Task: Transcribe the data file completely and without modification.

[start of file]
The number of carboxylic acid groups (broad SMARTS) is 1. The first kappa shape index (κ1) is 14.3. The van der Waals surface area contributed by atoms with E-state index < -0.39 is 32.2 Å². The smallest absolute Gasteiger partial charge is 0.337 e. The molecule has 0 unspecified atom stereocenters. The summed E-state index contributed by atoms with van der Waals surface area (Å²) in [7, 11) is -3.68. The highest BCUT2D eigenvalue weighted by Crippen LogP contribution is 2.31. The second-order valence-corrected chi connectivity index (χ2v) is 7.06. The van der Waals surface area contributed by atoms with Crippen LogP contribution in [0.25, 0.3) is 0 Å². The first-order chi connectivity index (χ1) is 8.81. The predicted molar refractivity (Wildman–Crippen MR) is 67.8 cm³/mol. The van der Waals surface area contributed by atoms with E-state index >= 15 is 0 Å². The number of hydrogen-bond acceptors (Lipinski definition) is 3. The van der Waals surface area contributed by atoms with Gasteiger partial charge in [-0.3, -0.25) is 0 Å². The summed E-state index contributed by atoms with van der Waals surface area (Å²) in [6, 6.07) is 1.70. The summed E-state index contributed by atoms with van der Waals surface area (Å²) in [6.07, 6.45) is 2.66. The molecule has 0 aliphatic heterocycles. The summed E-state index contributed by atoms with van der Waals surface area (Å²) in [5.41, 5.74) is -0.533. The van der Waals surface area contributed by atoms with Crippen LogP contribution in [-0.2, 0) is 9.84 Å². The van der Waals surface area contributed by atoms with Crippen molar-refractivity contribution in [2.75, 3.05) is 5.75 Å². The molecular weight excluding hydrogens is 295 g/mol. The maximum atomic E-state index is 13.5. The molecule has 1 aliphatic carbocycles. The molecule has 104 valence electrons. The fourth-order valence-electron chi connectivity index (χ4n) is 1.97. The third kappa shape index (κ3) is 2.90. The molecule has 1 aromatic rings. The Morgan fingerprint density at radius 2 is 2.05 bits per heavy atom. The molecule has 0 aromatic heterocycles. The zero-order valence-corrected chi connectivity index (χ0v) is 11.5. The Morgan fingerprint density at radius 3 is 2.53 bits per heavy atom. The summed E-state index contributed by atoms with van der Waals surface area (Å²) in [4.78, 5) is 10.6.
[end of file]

The number of carboxylic acid groups (broad SMARTS) is 1. The first kappa shape index (κ1) is 14.3. The van der Waals surface area contributed by atoms with E-state index < -0.39 is 32.2 Å². The smallest absolute Gasteiger partial charge is 0.337 e. The molecule has 0 unspecified atom stereocenters. The summed E-state index contributed by atoms with van der Waals surface area (Å²) in [7, 11) is -3.68. The highest BCUT2D eigenvalue weighted by Crippen LogP contribution is 2.31. The second-order valence-corrected chi connectivity index (χ2v) is 7.06. The van der Waals surface area contributed by atoms with Crippen LogP contribution in [0.25, 0.3) is 0 Å². The first-order chi connectivity index (χ1) is 8.81. The predicted molar refractivity (Wildman–Crippen MR) is 67.8 cm³/mol. The van der Waals surface area contributed by atoms with E-state index >= 15 is 0 Å². The number of hydrogen-bond acceptors (Lipinski definition) is 3. The van der Waals surface area contributed by atoms with Gasteiger partial charge in [-0.3, -0.25) is 0 Å². The summed E-state index contributed by atoms with van der Waals surface area (Å²) in [6, 6.07) is 1.70. The summed E-state index contributed by atoms with van der Waals surface area (Å²) in [6.07, 6.45) is 2.66. The molecule has 0 aliphatic heterocycles. The summed E-state index contributed by atoms with van der Waals surface area (Å²) in [5.41, 5.74) is -0.533. The van der Waals surface area contributed by atoms with Crippen LogP contribution in [-0.2, 0) is 9.84 Å². The van der Waals surface area contributed by atoms with Crippen molar-refractivity contribution in [2.75, 3.05) is 5.75 Å². The molecular weight excluding hydrogens is 295 g/mol. The maximum atomic E-state index is 13.5. The molecule has 1 aliphatic carbocycles. The molecule has 104 valence electrons. The fourth-order valence-electron chi connectivity index (χ4n) is 1.97. The third kappa shape index (κ3) is 2.90. The molecule has 1 aromatic rings. The Morgan fingerprint density at radius 2 is 2.05 bits per heavy atom. The molecule has 0 aromatic heterocycles. The zero-order valence-corrected chi connectivity index (χ0v) is 11.5. The Morgan fingerprint density at radius 3 is 2.53 bits per heavy atom. The summed E-state index contributed by atoms with van der Waals surface area (Å²) in [4.78, 5) is 10.6.